Was it a taste of spiritual enlightenment? Yes, that too. For me, it was. It changed my understanding of spiritual traditions, from a rational and conceptual approach to an irrational love for something beyond my understanding; from a backlash against organised religion, to a benign willingness to consider the wisdom there, beneath all the crap of dogma and doctrine and culture and history and human interference. It’s the difference between imagining a place that you’ve read or heard about, and imagining a place from the memory of your visit. It’s not even that one perception is better than the other; really, it’s just information. And it hasn’t transformed me that much, like some sort of pilgrimage into beatitude: I can still be a real jerk.
It’s valuable information, though: it has made me realise how precious it is to be here, alive and conscious and feeling and connected.
Here’s why I’ve been revisiting this bit of my past. I’ve been handed a few leads recently, all of which have set me pondering, and reminiscing. I’ll just set them out here for now. I expect to dig into them further – but I’ll leave that to another post.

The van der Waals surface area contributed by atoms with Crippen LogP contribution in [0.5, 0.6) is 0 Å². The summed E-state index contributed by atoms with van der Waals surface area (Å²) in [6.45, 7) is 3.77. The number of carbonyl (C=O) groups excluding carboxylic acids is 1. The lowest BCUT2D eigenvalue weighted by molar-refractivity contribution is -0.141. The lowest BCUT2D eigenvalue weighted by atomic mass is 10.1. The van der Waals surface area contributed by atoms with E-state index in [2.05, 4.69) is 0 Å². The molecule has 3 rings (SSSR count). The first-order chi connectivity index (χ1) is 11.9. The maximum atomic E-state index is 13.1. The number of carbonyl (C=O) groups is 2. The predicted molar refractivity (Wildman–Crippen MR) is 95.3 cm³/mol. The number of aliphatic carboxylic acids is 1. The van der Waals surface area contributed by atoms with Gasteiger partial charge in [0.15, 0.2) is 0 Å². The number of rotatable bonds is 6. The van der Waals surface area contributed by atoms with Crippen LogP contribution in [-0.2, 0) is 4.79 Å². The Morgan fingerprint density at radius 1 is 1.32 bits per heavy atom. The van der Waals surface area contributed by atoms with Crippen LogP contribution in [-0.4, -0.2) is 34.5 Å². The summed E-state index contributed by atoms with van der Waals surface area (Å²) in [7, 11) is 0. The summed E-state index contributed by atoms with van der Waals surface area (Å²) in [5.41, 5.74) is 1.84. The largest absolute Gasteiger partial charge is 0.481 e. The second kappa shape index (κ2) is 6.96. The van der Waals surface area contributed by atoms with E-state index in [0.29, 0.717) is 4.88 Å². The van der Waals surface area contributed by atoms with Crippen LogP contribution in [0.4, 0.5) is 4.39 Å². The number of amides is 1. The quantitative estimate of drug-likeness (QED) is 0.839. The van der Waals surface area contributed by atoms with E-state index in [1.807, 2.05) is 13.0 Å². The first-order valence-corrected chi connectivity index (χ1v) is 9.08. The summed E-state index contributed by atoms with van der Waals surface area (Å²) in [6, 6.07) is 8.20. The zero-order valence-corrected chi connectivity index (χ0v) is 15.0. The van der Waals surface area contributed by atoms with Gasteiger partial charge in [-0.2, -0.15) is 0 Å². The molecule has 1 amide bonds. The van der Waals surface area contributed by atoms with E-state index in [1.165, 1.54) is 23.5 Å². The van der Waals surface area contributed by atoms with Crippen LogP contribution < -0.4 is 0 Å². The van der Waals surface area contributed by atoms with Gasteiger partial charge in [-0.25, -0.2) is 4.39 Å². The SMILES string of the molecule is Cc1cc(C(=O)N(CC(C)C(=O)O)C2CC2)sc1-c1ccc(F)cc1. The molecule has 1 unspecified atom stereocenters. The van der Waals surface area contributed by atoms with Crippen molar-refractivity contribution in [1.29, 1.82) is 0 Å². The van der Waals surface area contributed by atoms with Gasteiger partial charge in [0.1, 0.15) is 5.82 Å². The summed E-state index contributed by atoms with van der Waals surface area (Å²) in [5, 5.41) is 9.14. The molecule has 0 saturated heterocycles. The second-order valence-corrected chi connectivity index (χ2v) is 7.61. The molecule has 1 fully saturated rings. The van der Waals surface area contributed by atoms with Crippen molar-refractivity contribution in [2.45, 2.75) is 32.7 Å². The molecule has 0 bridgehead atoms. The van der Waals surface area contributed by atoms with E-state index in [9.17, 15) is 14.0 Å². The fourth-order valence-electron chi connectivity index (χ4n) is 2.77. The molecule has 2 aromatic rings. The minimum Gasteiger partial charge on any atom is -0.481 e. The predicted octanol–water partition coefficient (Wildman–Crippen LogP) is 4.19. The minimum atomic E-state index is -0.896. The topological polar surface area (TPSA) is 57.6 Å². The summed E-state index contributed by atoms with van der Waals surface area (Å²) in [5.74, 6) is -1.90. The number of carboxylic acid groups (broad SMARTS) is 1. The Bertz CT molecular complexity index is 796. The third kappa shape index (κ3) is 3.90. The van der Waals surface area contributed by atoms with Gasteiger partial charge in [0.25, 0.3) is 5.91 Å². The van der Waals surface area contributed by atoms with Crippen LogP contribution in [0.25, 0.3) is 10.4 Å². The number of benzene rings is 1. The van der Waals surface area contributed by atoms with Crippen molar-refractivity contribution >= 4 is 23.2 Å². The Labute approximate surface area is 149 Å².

In the shamanic view, mental illness signals “the birth of a healer,” [whereby] mental disorders are spiritual emergencies, spiritual crises, and need to be regarded as such to aid the healer in being born. What those in the West view as mental illness, the Dagara people regard as “good news from the other world.”
Ragged Online presents an excerpt from a book exploring the psychiatric pharmaceutical industry, and its use of spiritual metaphor in promotional marketing.
An American anthropologist has published the results of research she conducted with people who hear voices, finding that those in the USA are significantly more likely to experience this as a negative or threatening intrusion, than those in India or Ghana.
Why the difference? Luhrmann offered an explanation: Europeans and Americans tend to see themselves as individuals motivated by a sense of self identity, whereas outside the West, people imagine the mind and self interwoven with others and defined through relationships.
This residential conference will delve into issues of mental health, community and culture. (And I’ll be going to it!)
During the weekend we will explore and develop new integrations of psychology, creativity and activism for turbulent times. The gathering will be a forum for inquiry and deep conversation to question cultural assumptions.